It’s getting really hot in the daytime now, so we decided to get up before 6 and start riding in the cooler morning. Unfortunately, Portugal doesn’t like us getting up early. There was no-one at the campsite reception so we didn’t get our €5 deposit back on our little gate tag, boo! Then when we got into town everything was shut (ok, it is Sunday). So we hung around bickering for a bit, I fell off my bike again which made me more angry, then we went to the shops and bickered a bit more. Then Anna found a chocolate Labrador puppy and her mood improved immensely. I was unable to maintain grumpiness in the face of this enthusiasm.
Out of town a massive valley opened up in front of us, covered mostly with terraced vinyards.
We stopped for food and sat by the side of the road with our legs dangling over the top terrace. Once we’d eaten we raced down a twisting set of switchbacks until we reached an old bridge over the river at the bottom of the valley, knowing all the time that going up the other side was going to be tough! And it was tough! The day was hotting up and the climb was crazy. We pedalled lethargically from one patch of shade to the next and gradually worked our way up past vinyards and scattered olive trees.
We got into a village called Cheires, and for the first time were confronted with a cobbled street we needed to climb instead of descend. It was hard work with the front wheel skittering about on the uneven surface. It’s a feeling we got used today, there was to be plenty more!
Thankfully this set of cobbles finished at the edge of the village and we continued up the hill to Sanfins do Douro where we found a lovely village square and stopped for lunch. There were loads of old guys sitting around on the benches chatting, it seemed pretty cosmopolitan!
As we finished eating we heard a drumbeat getting louder and louder. Anna asked “what do you think that is?” and I replied “sounds like a marching band.” And so it was, a load of kids with drums and batons marching down to the square. When they got to where we were sat they turned round and went off up the hill again. We aren’t sure what it was about, but it was a good ending to lunch!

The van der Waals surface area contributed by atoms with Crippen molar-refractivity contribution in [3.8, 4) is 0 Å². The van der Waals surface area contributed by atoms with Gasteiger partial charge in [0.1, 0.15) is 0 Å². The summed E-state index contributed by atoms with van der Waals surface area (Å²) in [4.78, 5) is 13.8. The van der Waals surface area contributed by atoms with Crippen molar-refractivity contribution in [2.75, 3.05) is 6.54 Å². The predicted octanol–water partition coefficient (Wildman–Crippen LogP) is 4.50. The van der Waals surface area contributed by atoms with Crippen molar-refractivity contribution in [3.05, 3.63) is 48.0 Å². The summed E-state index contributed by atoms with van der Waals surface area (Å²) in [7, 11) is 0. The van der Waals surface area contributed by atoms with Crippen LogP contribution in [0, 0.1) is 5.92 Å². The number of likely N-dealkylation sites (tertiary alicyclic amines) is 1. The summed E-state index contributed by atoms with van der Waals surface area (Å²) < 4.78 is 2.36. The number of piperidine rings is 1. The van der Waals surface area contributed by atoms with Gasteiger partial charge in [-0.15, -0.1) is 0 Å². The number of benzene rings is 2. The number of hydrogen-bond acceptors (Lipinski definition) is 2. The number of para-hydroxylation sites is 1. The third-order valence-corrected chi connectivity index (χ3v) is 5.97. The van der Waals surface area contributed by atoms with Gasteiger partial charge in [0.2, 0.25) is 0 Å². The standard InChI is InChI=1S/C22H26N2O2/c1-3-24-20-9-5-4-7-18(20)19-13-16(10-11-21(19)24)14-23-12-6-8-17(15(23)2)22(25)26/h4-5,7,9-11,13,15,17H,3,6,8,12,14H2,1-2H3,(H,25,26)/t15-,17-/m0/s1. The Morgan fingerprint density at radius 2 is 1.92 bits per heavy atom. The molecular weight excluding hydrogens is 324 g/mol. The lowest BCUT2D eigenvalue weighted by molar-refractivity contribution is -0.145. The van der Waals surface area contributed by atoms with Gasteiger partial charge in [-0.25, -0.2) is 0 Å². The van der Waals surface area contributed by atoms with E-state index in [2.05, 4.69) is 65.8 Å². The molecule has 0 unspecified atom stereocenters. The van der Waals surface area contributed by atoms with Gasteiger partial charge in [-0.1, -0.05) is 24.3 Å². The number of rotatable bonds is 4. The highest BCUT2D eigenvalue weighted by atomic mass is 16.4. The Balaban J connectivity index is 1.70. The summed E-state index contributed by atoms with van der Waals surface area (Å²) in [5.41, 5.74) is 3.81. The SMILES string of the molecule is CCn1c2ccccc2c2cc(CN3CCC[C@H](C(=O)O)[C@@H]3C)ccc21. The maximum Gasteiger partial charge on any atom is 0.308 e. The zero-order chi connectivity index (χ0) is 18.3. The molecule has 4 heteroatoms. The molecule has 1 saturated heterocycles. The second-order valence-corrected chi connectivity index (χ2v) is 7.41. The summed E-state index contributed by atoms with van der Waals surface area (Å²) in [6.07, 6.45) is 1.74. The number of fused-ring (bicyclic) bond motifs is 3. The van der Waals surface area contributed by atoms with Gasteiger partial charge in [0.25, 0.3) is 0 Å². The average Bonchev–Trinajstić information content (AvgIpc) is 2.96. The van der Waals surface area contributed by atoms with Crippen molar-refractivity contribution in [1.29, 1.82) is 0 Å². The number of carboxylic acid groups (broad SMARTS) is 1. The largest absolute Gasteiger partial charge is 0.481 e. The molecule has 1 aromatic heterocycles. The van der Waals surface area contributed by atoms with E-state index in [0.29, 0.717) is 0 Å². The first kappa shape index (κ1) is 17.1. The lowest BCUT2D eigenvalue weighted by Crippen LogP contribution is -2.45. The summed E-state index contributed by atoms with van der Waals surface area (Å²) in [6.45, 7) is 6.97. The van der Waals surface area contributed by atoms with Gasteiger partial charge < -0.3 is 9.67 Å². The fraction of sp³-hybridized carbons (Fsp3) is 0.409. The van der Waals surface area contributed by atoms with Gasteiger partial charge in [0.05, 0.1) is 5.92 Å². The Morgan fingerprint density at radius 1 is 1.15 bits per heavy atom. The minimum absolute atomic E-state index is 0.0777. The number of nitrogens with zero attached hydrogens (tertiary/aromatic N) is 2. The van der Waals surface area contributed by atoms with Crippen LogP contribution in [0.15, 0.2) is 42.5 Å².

After this we tried to find a shop to get some bread, and that’s when our problems started. It seems like they built the place at a time when gravity was at 45 degrees to what it is now. We had to push our bikes up and down several almost vertical streets looking for a shop, which turned out to be above the café. Presumably it used to be next to it until gravity changed. As I came out of the shop I found all the emergency vehicles in the district going past with sirens blaring. No idea what that was about either but Anna filmed it if you want to see.
Then we tried to get out of town. We were following google maps, which took us up an insanely steep cobbled street. Three locals came out of their houses and started talking to / laughing at us, eventually one lady managed to communicate that there was another road we should take.
At first it went well, but we soon found ourselves with a choice between a set of steep cobbled switchbacks or an apparently easier road that we hoped would go around the hill instead of over it. We had gone some way along this when a guy stopped us and said we couldn’t get through that way. But maps said we could, so of course we carried on for a bit. The road surface then turned to crushed brick, tile and eventually dirt and rock single-track, all on a silly gradient. But we decided we had gone too far to go back so we slogged up there, pushing the bikes and occasionally getting pushed back!
When we finally popped out at the top we had never been so glad to see tarmac!
Back on the road we started making good time but Google maps had another trick up its sleeve today. It directed us to take the IC-5. We use the “avoid motorways” option on our routes, but as I found out today, Portugal has two road designations that aren’t listed as motorways, but actually are. These are IC- and IP- for your info! To cut a long story short we did 10 awful kilometres on the IC-5. At kilometre 8 a motorway assistance guy in a van spotted us and what a hero he was! He didn’t give us any grief, but he tailed us for the two kilometres to the junction to get us off safely, gave us water, directed us to an alternative route that we never would have found otherwise, told us about a campsite on our route and even towed Anna up a hill! There are no photos. It was too awful. We took this one afterwards from the safety of a minor road.
We had a long sit down and some food after this experience to try and relax. After that we decided we would try the route we’d been shown. And it has been a good one in all respects, except that it was almost exclusively uphill all the way to the town of Carrazeda de Ansiães.
Having said that, there was a pretty epic view from the top!
By the time we got into town we were exhausted, hot and in no state to carry on. We stopped at a café to get cold drinks and try to find somewhere local to stay. The bartender was super helpful and told us about a good cheap hotel nearby so we’ve checked in to recover! After showers (soooooooo good) Anna is now doing yoga in an attempt to loosen off the hamstrings!